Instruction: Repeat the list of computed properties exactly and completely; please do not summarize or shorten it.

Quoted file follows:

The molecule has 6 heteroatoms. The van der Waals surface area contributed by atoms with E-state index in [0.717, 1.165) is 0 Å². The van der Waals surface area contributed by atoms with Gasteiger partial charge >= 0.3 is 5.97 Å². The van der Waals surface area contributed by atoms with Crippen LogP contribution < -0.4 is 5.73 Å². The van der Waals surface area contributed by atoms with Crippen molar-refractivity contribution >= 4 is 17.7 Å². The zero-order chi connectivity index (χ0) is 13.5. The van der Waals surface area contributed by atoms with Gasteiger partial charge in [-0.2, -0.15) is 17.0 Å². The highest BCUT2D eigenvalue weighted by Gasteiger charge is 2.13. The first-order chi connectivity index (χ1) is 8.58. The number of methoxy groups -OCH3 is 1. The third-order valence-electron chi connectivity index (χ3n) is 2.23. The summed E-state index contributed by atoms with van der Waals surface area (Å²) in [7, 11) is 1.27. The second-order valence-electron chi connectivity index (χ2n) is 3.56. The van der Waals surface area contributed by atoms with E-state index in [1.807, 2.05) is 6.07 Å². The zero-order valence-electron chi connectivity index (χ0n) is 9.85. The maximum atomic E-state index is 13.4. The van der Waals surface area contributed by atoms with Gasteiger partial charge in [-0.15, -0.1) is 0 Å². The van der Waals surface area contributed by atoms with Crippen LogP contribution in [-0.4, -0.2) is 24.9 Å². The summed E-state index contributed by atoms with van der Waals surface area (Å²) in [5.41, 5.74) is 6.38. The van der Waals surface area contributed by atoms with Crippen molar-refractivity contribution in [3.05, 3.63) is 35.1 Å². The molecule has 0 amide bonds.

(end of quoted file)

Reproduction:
The molecule has 6 heteroatoms. The van der Waals surface area contributed by atoms with E-state index in [0.717, 1.165) is 0 Å². The van der Waals surface area contributed by atoms with Gasteiger partial charge >= 0.3 is 5.97 Å². The van der Waals surface area contributed by atoms with Crippen LogP contribution < -0.4 is 5.73 Å². The van der Waals surface area contributed by atoms with Crippen molar-refractivity contribution >= 4 is 17.7 Å². The zero-order chi connectivity index (χ0) is 13.5. The van der Waals surface area contributed by atoms with Gasteiger partial charge in [-0.2, -0.15) is 17.0 Å². The highest BCUT2D eigenvalue weighted by Gasteiger charge is 2.13. The first-order chi connectivity index (χ1) is 8.58. The number of methoxy groups -OCH3 is 1. The third-order valence-electron chi connectivity index (χ3n) is 2.23. The summed E-state index contributed by atoms with van der Waals surface area (Å²) in [7, 11) is 1.27. The second-order valence-electron chi connectivity index (χ2n) is 3.56. The van der Waals surface area contributed by atoms with E-state index in [1.807, 2.05) is 6.07 Å². The zero-order valence-electron chi connectivity index (χ0n) is 9.85. The maximum atomic E-state index is 13.4. The van der Waals surface area contributed by atoms with Gasteiger partial charge in [-0.15, -0.1) is 0 Å². The van der Waals surface area contributed by atoms with Crippen LogP contribution in [-0.4, -0.2) is 24.9 Å². The summed E-state index contributed by atoms with van der Waals surface area (Å²) in [5.41, 5.74) is 6.38. The van der Waals surface area contributed by atoms with Crippen molar-refractivity contribution in [3.05, 3.63) is 35.1 Å². The molecule has 0 amide bonds.